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As a fabrication of our own consciousness, our assignations of meaning are no less “real”, but since humans and the fabrications of our consciousness are routinely fraught with error, it makes sense, to me, to, sometimes, question such fabrications.

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Posted: 15 January 2012 11:14 AM   [ Ignore ]   [ # 1767 ]
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Doing things you don’t want to do is an act of free will.

Doing things you actually want to do is not free will but predetermined by the programming instilled in us.

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I, therefore I AM.

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Posted: 15 January 2012 12:00 PM   [ Ignore ]   [ # 1768 ]
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LuckyBezel - 15 January 2012 11:14 AM

Doing things you don’t want to do is an act of free will.

Doing things you actually want to do is not free will but predetermined by the programming instilled in us.

I can by no means bill myself as a philospher or an expert in free will but here is my take:

If your 2nd assertion is absolutely true, and it may be (if you don’t have a limited definition of free will), then your 1st assertion cannot be true because you are either:

1) purposefully acting against what you want in order to show that you are “free”, in which case this was also, as you say, programmed in, or

2) someone or some thing forced you to do something you didn’t want (which clearly is not free), or

3) you decided to subjugate your own wants to some other authority (again your decision to subjugate what you want is either what you wanted more or was “programmed” in) or

4) you were mentally and/or emotionally deranged, in which case you are suggesting we can only exert free will when we are crazy. But the latter doesn/t work because, despite there being some “freedom” in craziness, there is no rational will.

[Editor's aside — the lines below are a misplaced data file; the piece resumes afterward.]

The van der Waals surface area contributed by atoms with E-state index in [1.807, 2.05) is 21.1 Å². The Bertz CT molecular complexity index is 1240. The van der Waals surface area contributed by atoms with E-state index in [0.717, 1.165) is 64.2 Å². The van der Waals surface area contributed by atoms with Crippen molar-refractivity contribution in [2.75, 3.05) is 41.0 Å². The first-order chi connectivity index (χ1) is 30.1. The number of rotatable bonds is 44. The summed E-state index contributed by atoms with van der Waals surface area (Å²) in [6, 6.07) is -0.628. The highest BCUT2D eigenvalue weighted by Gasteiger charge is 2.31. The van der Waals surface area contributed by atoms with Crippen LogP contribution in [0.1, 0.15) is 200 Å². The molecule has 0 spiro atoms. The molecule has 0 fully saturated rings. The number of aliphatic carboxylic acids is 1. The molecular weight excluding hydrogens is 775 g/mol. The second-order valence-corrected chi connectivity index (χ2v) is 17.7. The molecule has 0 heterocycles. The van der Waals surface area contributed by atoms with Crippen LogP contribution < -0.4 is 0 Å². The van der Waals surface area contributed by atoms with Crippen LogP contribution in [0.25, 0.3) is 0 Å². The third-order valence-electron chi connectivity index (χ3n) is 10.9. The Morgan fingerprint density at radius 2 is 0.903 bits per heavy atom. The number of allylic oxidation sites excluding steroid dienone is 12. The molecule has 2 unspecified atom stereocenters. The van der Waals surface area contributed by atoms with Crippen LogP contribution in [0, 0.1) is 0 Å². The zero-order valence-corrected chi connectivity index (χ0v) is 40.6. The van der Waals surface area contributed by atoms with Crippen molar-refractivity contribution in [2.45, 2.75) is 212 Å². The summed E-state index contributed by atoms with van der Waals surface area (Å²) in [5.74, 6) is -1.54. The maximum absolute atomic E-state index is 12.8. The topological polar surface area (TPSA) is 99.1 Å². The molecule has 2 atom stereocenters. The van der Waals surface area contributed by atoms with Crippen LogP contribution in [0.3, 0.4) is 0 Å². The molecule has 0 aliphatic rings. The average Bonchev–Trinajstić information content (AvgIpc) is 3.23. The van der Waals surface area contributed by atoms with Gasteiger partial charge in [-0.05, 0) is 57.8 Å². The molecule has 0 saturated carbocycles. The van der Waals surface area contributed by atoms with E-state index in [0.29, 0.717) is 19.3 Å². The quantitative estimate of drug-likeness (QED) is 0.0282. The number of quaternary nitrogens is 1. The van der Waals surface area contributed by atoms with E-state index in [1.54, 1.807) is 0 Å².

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As a fabrication of our own consciousness, our assignations of meaning are no less “real”, but since humans and the fabrications of our consciousness are routinely fraught with error, it makes sense, to me, to, sometimes, question such fabrications.

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Posted: 15 January 2012 01:10 PM   [ Ignore ]   [ # 1769 ]
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LuckyBezel - 15 January 2012 11:14 AM

Doing things you don’t want to do is an act of free will.

Yes, I think often it is, interestingly.

Doing things you actually want to do is not free will but predetermined by the programming instilled in us.

You’ll often find yourself doing what you want of your own free will, so that can’t be right.

Stephen

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Posted: 15 January 2012 01:16 PM   [ Ignore ]   [ # 1770 ]
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TimB - 15 January 2012 09:48 AM

Right, so what I was saying is that the bank robber had just the free will we are looking for in analysing whether it was his fault that he got shot.

I believe the point of the example was that he didn’t.

I am confused.  In your statement above, does “he”  refer to the bank teller”?

Drat, sorry my mistake. Bank robber should read bank teller.


Are you now focusing on the bank robber’s free will?  If so, my saying that the bank robber was responsible for shooting the bank teller, indicates that I think the bank robber was acting as a free will agent when he shot the teller.

Yes, the point I want to make is the bank teller had the free will necessary to make it his fault that the bank robber shot him.

Stephen